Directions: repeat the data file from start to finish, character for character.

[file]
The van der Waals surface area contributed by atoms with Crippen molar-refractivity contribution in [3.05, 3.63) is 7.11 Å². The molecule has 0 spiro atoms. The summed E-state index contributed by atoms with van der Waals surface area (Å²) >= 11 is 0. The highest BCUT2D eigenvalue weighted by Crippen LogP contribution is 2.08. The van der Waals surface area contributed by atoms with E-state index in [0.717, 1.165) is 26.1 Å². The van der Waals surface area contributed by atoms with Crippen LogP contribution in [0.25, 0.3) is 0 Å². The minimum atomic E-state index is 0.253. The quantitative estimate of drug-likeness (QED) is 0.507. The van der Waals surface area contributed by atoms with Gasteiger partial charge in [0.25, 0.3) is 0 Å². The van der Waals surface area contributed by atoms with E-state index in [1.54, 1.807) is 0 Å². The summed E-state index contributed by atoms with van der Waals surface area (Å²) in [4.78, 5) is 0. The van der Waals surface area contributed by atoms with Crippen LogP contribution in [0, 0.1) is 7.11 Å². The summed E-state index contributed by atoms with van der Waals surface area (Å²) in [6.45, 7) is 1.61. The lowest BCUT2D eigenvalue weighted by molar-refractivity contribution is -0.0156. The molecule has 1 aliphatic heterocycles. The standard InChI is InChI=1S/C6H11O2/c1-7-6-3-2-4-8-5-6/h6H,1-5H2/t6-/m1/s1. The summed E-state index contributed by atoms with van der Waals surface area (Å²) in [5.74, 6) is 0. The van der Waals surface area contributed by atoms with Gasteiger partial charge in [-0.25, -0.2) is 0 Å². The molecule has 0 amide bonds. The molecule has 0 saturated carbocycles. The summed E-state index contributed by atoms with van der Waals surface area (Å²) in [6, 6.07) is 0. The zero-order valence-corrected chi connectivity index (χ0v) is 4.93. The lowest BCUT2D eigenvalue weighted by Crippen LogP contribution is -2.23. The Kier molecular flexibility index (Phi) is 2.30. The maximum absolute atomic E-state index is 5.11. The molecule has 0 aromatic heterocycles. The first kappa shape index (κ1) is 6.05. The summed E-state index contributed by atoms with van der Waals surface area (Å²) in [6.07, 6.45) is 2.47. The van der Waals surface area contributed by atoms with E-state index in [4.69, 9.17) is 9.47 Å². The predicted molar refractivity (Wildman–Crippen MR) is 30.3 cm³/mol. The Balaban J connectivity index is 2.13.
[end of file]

The van der Waals surface area contributed by atoms with Crippen molar-refractivity contribution in [3.05, 3.63) is 7.11 Å². The molecule has 0 spiro atoms. The summed E-state index contributed by atoms with van der Waals surface area (Å²) >= 11 is 0. The highest BCUT2D eigenvalue weighted by Crippen LogP contribution is 2.08. The van der Waals surface area contributed by atoms with E-state index in [0.717, 1.165) is 26.1 Å². The van der Waals surface area contributed by atoms with Crippen LogP contribution in [0.25, 0.3) is 0 Å². The minimum atomic E-state index is 0.253. The quantitative estimate of drug-likeness (QED) is 0.507. The van der Waals surface area contributed by atoms with Gasteiger partial charge in [0.25, 0.3) is 0 Å². The van der Waals surface area contributed by atoms with E-state index in [1.54, 1.807) is 0 Å². The summed E-state index contributed by atoms with van der Waals surface area (Å²) in [4.78, 5) is 0. The van der Waals surface area contributed by atoms with Crippen LogP contribution in [0, 0.1) is 7.11 Å². The summed E-state index contributed by atoms with van der Waals surface area (Å²) in [6.45, 7) is 1.61. The lowest BCUT2D eigenvalue weighted by molar-refractivity contribution is -0.0156. The molecule has 1 aliphatic heterocycles. The standard InChI is InChI=1S/C6H11O2/c1-7-6-3-2-4-8-5-6/h6H,1-5H2/t6-/m1/s1. The summed E-state index contributed by atoms with van der Waals surface area (Å²) in [5.74, 6) is 0. The van der Waals surface area contributed by atoms with Gasteiger partial charge in [-0.25, -0.2) is 0 Å². The molecule has 0 amide bonds. The molecule has 0 saturated carbocycles. The summed E-state index contributed by atoms with van der Waals surface area (Å²) in [6, 6.07) is 0. The zero-order valence-corrected chi connectivity index (χ0v) is 4.93. The lowest BCUT2D eigenvalue weighted by Crippen LogP contribution is -2.23. The Kier molecular flexibility index (Phi) is 2.30. The maximum absolute atomic E-state index is 5.11. The molecule has 0 aromatic heterocycles. The first kappa shape index (κ1) is 6.05. The summed E-state index contributed by atoms with van der Waals surface area (Å²) in [6.07, 6.45) is 2.47. The van der Waals surface area contributed by atoms with E-state index in [4.69, 9.17) is 9.47 Å². The predicted molar refractivity (Wildman–Crippen MR) is 30.3 cm³/mol. The Balaban J connectivity index is 2.13.